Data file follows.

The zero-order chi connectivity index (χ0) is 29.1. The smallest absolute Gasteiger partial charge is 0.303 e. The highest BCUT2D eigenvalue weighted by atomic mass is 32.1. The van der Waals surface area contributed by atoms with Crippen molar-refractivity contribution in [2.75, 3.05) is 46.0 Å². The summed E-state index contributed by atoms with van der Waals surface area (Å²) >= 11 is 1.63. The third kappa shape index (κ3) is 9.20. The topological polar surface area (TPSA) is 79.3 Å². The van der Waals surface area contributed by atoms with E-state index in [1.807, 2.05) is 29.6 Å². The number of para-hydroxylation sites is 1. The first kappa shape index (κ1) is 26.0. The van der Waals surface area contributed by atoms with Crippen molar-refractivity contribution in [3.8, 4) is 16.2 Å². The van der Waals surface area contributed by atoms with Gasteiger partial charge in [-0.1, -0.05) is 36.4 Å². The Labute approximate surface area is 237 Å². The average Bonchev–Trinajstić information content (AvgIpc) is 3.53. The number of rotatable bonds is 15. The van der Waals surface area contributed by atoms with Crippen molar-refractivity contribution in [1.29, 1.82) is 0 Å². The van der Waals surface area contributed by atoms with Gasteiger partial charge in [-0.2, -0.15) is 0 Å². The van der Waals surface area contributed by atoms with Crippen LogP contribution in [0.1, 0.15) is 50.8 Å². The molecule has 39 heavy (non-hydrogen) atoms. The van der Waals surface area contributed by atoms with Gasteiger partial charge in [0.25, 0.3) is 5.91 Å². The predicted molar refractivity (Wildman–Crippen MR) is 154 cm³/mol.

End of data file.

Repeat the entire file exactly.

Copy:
The zero-order chi connectivity index (χ0) is 29.1. The smallest absolute Gasteiger partial charge is 0.303 e. The highest BCUT2D eigenvalue weighted by atomic mass is 32.1. The van der Waals surface area contributed by atoms with Crippen molar-refractivity contribution in [2.75, 3.05) is 46.0 Å². The summed E-state index contributed by atoms with van der Waals surface area (Å²) >= 11 is 1.63. The third kappa shape index (κ3) is 9.20. The topological polar surface area (TPSA) is 79.3 Å². The van der Waals surface area contributed by atoms with E-state index in [1.807, 2.05) is 29.6 Å². The number of para-hydroxylation sites is 1. The first kappa shape index (κ1) is 26.0. The van der Waals surface area contributed by atoms with Crippen molar-refractivity contribution in [3.8, 4) is 16.2 Å². The van der Waals surface area contributed by atoms with Gasteiger partial charge in [-0.1, -0.05) is 36.4 Å². The Labute approximate surface area is 237 Å². The average Bonchev–Trinajstić information content (AvgIpc) is 3.53. The number of rotatable bonds is 15. The van der Waals surface area contributed by atoms with Crippen molar-refractivity contribution in [1.29, 1.82) is 0 Å². The van der Waals surface area contributed by atoms with Gasteiger partial charge in [-0.2, -0.15) is 0 Å². The van der Waals surface area contributed by atoms with Crippen LogP contribution in [0.1, 0.15) is 50.8 Å². The molecule has 39 heavy (non-hydrogen) atoms. The van der Waals surface area contributed by atoms with Gasteiger partial charge in [0.25, 0.3) is 5.91 Å². The predicted molar refractivity (Wildman–Crippen MR) is 154 cm³/mol.